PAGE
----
America's indifference to death is nothing new: But it's made this crisis much worse

Our history suggests a willingness to ignore death and suffering — especially when those who die aren't white

By David Masciotra

Contributing Writer

Published May 16, 2020 12:18PM (EDT)

Donald Trump | A disaster response team will provide medical care during the novel coronavirus pandemic | People who've been taken into custody related to cases of illegal entry into the United States, sit in one of the cages at a facility in McAllen, Texas (Photo illustration by Salon/Getty Images/AP Photo)
Donald Trump | A disaster response team will provide medical care during the novel coronavirus pandemic | People who've been taken into custody related to cases of illegal entry into the United States, sit in one of the cages at a facility in McAllen, Texas (Photo illustration by Salon/Getty Images/AP Photo)

American culture has always demonstrated a callous indifference to death. At our nation's inception, its triumphant rhetoric of equality and democratic revolution excluded any acknowledgment of slavery, or the genocide conducted against its Native population. Over the past two centuries, America's history of uninterrupted war, conquest and exploitation bred into the public too much comfort with the consequences

Fighting for "freedom" during the Cold War meant sponsoring death squads in Indonesia, Iran and numerous Latin American countries. The people of Vietnam, Iraq and Afghanistan learned, through blunt-force trauma and high-tech methods of murder, that American support of democracy is often more a threat than a gift. Noam Chomsky has often remarked on the "hierarchy of victims" that exists in American politics and press coverage of current events. To use a recent example, four dead Americans in Benghazi have value (as of course they should), and lead to a series of Congressional investigations, political debates and fictionalized Hollywood tributes. Hundreds of thousands of dead civilians in Iraq, however, are unworthy of even passing mention from political leadership.

The Rev. Martin Luther King Jr. was one of the few American leaders to draw political and moral connection between the violence the U.S. commits overseas and the death and deprivation that happen routinely at home.

In a 1967 speech offering thunderous condemnation of the "three great evils of society," King warned against the consequences of "racism, war and poverty."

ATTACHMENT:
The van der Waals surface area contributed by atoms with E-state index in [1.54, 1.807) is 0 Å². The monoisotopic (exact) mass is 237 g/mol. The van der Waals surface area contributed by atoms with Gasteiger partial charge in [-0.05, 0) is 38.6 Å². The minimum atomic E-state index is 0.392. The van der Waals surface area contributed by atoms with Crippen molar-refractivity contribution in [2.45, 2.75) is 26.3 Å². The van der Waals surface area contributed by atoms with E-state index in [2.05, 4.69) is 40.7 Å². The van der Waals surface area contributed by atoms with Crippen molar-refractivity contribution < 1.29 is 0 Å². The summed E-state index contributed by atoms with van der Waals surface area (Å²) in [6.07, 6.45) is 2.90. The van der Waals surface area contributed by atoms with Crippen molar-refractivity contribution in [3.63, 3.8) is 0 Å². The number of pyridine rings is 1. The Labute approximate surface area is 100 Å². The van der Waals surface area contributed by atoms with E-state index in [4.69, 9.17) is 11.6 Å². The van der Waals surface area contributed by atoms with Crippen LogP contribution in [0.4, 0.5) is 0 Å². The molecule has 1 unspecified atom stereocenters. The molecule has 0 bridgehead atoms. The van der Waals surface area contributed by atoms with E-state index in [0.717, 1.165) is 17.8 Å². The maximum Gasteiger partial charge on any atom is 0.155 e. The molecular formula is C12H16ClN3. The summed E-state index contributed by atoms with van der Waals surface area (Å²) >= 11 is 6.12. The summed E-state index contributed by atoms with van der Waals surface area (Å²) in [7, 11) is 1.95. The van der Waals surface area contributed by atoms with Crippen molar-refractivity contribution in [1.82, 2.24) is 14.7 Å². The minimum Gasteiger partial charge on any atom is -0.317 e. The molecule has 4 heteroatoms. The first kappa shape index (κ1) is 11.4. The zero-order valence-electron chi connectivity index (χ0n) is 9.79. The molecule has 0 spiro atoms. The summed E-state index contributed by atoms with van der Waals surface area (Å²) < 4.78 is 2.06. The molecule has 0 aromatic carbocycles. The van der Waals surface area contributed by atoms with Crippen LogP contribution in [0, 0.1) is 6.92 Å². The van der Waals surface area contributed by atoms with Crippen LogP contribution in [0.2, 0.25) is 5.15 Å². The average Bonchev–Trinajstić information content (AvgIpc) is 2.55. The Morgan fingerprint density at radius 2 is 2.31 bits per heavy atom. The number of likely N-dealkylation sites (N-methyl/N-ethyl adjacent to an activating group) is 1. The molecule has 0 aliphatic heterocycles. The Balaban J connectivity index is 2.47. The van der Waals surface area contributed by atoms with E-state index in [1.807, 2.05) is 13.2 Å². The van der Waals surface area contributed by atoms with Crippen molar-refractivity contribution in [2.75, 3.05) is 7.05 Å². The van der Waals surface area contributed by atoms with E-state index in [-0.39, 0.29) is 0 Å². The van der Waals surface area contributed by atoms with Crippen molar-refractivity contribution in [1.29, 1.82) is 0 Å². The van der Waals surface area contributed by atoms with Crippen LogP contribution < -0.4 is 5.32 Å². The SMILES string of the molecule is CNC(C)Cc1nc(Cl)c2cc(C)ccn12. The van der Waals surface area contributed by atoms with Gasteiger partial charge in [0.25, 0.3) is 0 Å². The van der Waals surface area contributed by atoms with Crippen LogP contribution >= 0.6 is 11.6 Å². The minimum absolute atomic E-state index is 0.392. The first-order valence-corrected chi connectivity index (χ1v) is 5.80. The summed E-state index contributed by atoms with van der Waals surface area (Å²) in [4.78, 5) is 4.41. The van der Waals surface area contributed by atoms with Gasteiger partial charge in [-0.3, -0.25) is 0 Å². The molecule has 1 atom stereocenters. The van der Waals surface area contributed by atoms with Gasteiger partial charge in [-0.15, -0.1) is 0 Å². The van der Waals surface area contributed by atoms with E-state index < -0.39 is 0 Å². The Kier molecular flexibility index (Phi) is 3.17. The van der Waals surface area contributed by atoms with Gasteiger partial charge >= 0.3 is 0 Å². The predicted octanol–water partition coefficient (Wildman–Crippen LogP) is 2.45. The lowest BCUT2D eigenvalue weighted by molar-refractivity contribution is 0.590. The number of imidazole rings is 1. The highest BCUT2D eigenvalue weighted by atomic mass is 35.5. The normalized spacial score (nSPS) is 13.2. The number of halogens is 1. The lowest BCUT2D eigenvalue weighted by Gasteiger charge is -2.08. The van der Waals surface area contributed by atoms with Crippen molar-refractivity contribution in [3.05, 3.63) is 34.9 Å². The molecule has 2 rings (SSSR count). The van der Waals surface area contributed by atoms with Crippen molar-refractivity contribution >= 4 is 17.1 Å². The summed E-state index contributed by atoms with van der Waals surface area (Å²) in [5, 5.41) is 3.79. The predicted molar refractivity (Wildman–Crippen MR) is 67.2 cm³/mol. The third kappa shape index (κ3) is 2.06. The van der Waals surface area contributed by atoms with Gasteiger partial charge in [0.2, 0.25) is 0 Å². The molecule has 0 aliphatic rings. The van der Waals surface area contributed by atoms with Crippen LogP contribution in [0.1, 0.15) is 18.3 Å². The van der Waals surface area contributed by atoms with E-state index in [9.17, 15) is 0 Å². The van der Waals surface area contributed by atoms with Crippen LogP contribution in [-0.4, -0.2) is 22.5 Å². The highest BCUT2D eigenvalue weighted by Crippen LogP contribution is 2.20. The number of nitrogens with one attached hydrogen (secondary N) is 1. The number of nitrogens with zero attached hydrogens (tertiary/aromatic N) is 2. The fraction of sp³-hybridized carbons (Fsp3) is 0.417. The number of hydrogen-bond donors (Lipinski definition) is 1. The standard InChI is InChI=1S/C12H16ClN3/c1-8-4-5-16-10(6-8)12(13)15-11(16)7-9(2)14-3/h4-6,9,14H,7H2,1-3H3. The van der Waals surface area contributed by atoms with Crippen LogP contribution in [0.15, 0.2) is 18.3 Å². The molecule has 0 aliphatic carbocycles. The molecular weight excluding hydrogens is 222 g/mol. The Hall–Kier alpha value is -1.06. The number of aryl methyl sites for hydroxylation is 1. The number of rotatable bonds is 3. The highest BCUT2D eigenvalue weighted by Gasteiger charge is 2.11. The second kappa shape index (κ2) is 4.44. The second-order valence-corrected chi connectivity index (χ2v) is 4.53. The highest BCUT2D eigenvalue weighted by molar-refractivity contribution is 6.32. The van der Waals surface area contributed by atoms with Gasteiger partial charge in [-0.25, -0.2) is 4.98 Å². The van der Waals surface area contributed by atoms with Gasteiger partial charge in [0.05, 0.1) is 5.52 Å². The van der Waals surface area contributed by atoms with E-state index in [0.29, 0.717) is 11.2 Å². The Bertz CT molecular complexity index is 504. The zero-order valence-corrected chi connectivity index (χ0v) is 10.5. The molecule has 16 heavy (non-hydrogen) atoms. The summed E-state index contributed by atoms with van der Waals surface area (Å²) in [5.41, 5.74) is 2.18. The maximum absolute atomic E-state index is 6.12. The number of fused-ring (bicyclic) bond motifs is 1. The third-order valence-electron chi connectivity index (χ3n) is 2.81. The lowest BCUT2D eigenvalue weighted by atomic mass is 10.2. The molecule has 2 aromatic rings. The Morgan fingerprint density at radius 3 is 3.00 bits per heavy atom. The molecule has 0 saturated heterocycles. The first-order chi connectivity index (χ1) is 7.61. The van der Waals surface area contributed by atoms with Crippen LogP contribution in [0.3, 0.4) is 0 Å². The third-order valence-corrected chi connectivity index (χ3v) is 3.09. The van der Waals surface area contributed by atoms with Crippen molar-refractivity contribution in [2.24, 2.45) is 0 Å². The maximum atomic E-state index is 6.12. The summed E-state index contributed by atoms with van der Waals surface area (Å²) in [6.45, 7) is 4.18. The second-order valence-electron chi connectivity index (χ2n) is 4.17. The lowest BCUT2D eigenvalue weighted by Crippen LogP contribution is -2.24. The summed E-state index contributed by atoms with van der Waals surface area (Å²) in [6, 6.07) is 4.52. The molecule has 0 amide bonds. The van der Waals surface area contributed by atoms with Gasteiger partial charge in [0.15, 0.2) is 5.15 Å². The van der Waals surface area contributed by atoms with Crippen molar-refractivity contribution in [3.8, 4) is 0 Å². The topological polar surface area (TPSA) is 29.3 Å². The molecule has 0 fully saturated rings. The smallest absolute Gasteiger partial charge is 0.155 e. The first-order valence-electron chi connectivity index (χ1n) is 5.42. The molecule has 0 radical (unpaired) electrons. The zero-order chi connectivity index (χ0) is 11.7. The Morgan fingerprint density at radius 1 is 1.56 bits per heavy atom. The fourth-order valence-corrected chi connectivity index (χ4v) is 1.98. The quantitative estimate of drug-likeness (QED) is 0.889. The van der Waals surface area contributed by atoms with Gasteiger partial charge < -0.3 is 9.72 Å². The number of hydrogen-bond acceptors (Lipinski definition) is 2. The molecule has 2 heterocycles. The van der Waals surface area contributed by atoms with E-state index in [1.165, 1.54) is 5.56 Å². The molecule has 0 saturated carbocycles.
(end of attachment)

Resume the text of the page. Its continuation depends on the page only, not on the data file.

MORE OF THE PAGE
"A nation that continues year after year," King said, "to spend more money on military defense than on programs of social uplift is approaching spiritual death."

King understood that even within America's own borders there was (as there still is) a hierarchy of victims. From impoverished urban neighborhoods to desolate Native American reservations, millions of Americans suffer with disease, trauma and privation while the society around them endlessly boasts of its wealth and greatness.

The indifference of American power, its proactive right-wing enablers, and its apathetic middle and upper classes has constructed a society where certain deaths take place on the margins, out of sight and out of mind. This becomes noticeable — to those who are paying attention — when the time comes to allocate resources in a local, state or federal budget, or to craft policy in a moment of crisis.

For all of President Trump's self-pity about the bias of the media, mainstream institutions of journalism have largely ignored or forgotten his worst acts of cruelty and criminality. As broadcast analysts break down the mindless minutiae of Trump's Twitter feed, families attempting to escape poverty and persecution sit in cages near the Mexican border.

The Trump administration's barbaric border policy of family separation has disappeared from political debate, even as Benjamin Ferencz, the last living Nuremberg prosecutor, has called it a "crime against humanity." Legacy media outlets have reported, in fairness, that many children held in border detention centers have complained of malnutrition and sexual assault. But this systematic abuse has barely registered on the radar of Trump's daily misdeeds and embarrassments.

After a 2017 hurricane devastated Puerto Rico, the Trump administration withheld disaster relief aid for three years, finally releasing the funds this January, but with severe restrictions on local officials' ability to provide aid to suffering citizens. Casually allowing thousands of Puerto Ricans — who are U.S. citizens, a fact Trump and his supporters seem to forget — to starve or die of preventable disease passes with little comment from the press or the Democrats.